YORKSHIRE’S Matthew Fitzpatrick staged an impressive fightback with four birdies in his final six holes to maintain his one-shot lead going into the final round of the Italian Open.
The former Ryder Cup player bogeyed the second hole after an opening birdie and then slipped to one over par for his third round with a further bogey on the 10th hole at Rome’s Oligata GC.
But the former US Amateur Champion rallied impressively with birdies on the 13th, 15th, 16th and 17th holes to sign for a round of 68 – and preserve his one shot overnight advantage after posting 13-under.
Fitzpatrick, who grew up playing junior golf at Sheffield’s Hallamshire Golf Club, praised his caddie Billy Foster – one of the most experienced on Toru – for keeping him on track for his first win of 2019.
Fitzpatrick said: “Billy just kept talking me through it, saying just be patient.
“I said to him down the hill on 12, it didn’t feel like I should be one-over. It felt like the way my swing felt.
“I didn’t hit as many good as good shots as I would have liked around the turn, so that cost me a little bit – put me back. But to finish the way I did, was great.
“The par saves on 11 and 12 were huge. They were really, really important, and they felt really good, as well, because it’s something I’ve been working on, my short game.
“Obviously everyone is always working on something,” Fitzpatrick added, “but just to see it pay off today, particularly under the pressure was good.
“To put myself one in front going into tomorrow gives me a little bit of help, but yeah, I’m just looking forward and ready to go already.”
Fitzpatrick has finished runner-up three times so far this season and he is seeking a sixth European Tour title to extend his winning run to five consecutive seasons in the fifth event of the European Tour’s 2019 Rolex Series.
Fitzpatrick’s career has never looked back since winning the Selborne Salver as an England junior international at Blackmoor GC, in East Hampshire, in 2012.
His nearest rival is American Kurt Kitayama, a two-time winner already in 2019, who moved serenely through the field with a bogey-free round of 65 to sit one shot back on 12-under.
Scotland’s Robert MacIntyre went one shot better with a seven-under 64 as he moved into contention for another shot at a maiden European Tour title, just two years since making his Walker Cup debut in Los Angeles.
The Challenge Tour graduate has impressed in his rookie season on the European Tour, also finishing runner-up on three occasions so far.
MacIntyre played alongside Hampshire’s Scott Gregory, and Jack-Singh-Brar in the Walker Cup in Californian, and all three have ended up on the European Tour – just three years after Gregory beat the Scott in the Amateur Championship final, at Royal Porthcawl.
MacIntyre said: “That round is up there. I seem to be getting in positions and just letting it fall away.
But me and Greg have been talking about just staying in the present. Just do what we do, and today, we done that. Managed to get a good result.
“When I get too aggressive, it actually affects me. So it’s just about playing to my strengths and the course kind of suits the driver.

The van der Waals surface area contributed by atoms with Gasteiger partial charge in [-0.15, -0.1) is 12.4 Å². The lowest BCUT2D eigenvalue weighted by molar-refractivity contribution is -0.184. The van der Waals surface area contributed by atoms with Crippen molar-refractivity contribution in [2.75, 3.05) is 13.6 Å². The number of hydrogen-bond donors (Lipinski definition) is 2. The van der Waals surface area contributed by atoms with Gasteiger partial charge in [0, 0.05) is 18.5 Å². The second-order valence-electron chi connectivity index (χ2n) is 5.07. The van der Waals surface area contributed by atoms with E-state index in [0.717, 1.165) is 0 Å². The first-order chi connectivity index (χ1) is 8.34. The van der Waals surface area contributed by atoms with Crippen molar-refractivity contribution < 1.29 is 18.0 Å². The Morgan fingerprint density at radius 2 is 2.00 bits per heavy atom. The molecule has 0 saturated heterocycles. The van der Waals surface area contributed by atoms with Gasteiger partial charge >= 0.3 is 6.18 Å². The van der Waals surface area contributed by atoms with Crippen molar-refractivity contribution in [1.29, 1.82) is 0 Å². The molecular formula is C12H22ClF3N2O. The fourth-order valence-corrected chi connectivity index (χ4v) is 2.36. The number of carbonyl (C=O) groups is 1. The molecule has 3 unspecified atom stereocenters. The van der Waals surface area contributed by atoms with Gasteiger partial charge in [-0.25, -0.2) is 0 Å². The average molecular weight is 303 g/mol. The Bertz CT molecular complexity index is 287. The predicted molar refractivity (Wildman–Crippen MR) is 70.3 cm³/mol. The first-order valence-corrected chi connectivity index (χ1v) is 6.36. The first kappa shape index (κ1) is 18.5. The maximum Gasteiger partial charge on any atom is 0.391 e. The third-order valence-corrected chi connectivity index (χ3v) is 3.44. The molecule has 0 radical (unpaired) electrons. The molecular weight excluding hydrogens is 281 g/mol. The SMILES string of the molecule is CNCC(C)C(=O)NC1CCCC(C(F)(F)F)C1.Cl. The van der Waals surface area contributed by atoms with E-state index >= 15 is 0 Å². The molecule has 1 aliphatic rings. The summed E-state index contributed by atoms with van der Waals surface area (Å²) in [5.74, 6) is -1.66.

“So we’re just going at it this week and it seems to be working,” added the Oban golfer.
“My goal now is just trying to get my mind off trying to win. It’s about trying to get as many world ranking points as I can to try to end the season as high as possible.
“Everybody knows why they want to end the season high, but the win is irrelevant of what I’m trying to achieve.
“I’ve just got to go and play my game, and if the win comes, well, I’m sure I’ll celebrate it.”
There is no doubt though that MacIntyre desparately wants to emulate Kitayama, who came through the European Tour Qualifying School nearly a year ago, finishing third at Lumine, in Spain.
Kitayama said: “It was a good day. I missed a few greens but was able to get up-and-down and made some good putts. Playing bogey-free is always good, especially out here.
“I feel like I’ve been in pretty good control of my irons. My driver was better. Just trying to keep it in play, really, and give myself a look at the green and take advantage of those.
“This is a big event. Winning at any level, even smaller events, you still have to draw back on those memories and those situations, because the feeling is still going to be similar.
“Winning’s winning. So just go out and do the same tomorrow,” added the winner of the Mauritius and Oman Opens in 2019.
MacIntyre will start the final round two shots adrift on 11-under.
Hertfordshire’s Matt Wallace and Austrian Bernd Wiesberger share fourth place on 10-under par after both players carded rounds of 67.
Wiesberger and Kitayama are both going for their third win of the season – with Wiesberger in position to make it two Rolex Series victories in just three months.
And if the Austrian should come out on top, the first prize of €1million will raise his game yet another level in his bid to make up for lost time through last year’s injury, and his pursuit of a place in Europe’s 2020 Ryder Cup team.
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Round three s